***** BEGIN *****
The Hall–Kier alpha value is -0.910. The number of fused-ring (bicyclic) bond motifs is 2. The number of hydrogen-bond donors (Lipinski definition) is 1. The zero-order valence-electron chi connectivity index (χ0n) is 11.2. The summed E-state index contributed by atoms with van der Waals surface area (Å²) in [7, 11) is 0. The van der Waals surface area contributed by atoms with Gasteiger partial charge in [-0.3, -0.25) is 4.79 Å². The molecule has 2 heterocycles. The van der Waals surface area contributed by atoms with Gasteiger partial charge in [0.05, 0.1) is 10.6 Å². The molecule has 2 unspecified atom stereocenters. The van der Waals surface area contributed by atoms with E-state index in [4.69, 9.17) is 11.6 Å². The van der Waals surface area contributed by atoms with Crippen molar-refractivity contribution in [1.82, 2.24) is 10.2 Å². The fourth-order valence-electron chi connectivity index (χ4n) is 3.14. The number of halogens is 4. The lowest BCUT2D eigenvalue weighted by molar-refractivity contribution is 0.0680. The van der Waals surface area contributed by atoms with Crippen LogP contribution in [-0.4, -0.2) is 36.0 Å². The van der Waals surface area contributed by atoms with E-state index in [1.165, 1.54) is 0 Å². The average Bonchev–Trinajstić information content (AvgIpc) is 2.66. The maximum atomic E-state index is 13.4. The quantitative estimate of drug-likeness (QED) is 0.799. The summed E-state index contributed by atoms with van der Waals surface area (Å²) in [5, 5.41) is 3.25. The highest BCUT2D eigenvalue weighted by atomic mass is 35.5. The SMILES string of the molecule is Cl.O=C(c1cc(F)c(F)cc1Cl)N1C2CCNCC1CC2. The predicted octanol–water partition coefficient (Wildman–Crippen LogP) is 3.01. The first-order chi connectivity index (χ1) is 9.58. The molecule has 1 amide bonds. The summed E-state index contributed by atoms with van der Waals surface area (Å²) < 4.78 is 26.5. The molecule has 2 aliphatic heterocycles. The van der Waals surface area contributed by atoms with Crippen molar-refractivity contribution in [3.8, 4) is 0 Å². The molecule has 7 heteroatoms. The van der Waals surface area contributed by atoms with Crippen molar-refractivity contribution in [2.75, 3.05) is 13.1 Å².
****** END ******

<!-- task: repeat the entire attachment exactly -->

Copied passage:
The Hall–Kier alpha value is -0.910. The number of fused-ring (bicyclic) bond motifs is 2. The number of hydrogen-bond donors (Lipinski definition) is 1. The zero-order valence-electron chi connectivity index (χ0n) is 11.2. The summed E-state index contributed by atoms with van der Waals surface area (Å²) in [7, 11) is 0. The van der Waals surface area contributed by atoms with Gasteiger partial charge in [-0.3, -0.25) is 4.79 Å². The molecule has 2 heterocycles. The van der Waals surface area contributed by atoms with Gasteiger partial charge in [0.05, 0.1) is 10.6 Å². The molecule has 2 unspecified atom stereocenters. The van der Waals surface area contributed by atoms with E-state index in [4.69, 9.17) is 11.6 Å². The van der Waals surface area contributed by atoms with Crippen molar-refractivity contribution in [1.82, 2.24) is 10.2 Å². The fourth-order valence-electron chi connectivity index (χ4n) is 3.14. The number of halogens is 4. The lowest BCUT2D eigenvalue weighted by molar-refractivity contribution is 0.0680. The van der Waals surface area contributed by atoms with Crippen LogP contribution in [-0.4, -0.2) is 36.0 Å². The van der Waals surface area contributed by atoms with E-state index in [1.165, 1.54) is 0 Å². The average Bonchev–Trinajstić information content (AvgIpc) is 2.66. The maximum atomic E-state index is 13.4. The quantitative estimate of drug-likeness (QED) is 0.799. The summed E-state index contributed by atoms with van der Waals surface area (Å²) in [5, 5.41) is 3.25. The highest BCUT2D eigenvalue weighted by atomic mass is 35.5. The SMILES string of the molecule is Cl.O=C(c1cc(F)c(F)cc1Cl)N1C2CCNCC1CC2. The predicted octanol–water partition coefficient (Wildman–Crippen LogP) is 3.01. The first-order chi connectivity index (χ1) is 9.58. The molecule has 1 amide bonds. The summed E-state index contributed by atoms with van der Waals surface area (Å²) < 4.78 is 26.5. The molecule has 2 aliphatic heterocycles. The van der Waals surface area contributed by atoms with Crippen molar-refractivity contribution in [3.8, 4) is 0 Å². The molecule has 7 heteroatoms. The van der Waals surface area contributed by atoms with Crippen molar-refractivity contribution in [2.75, 3.05) is 13.1 Å².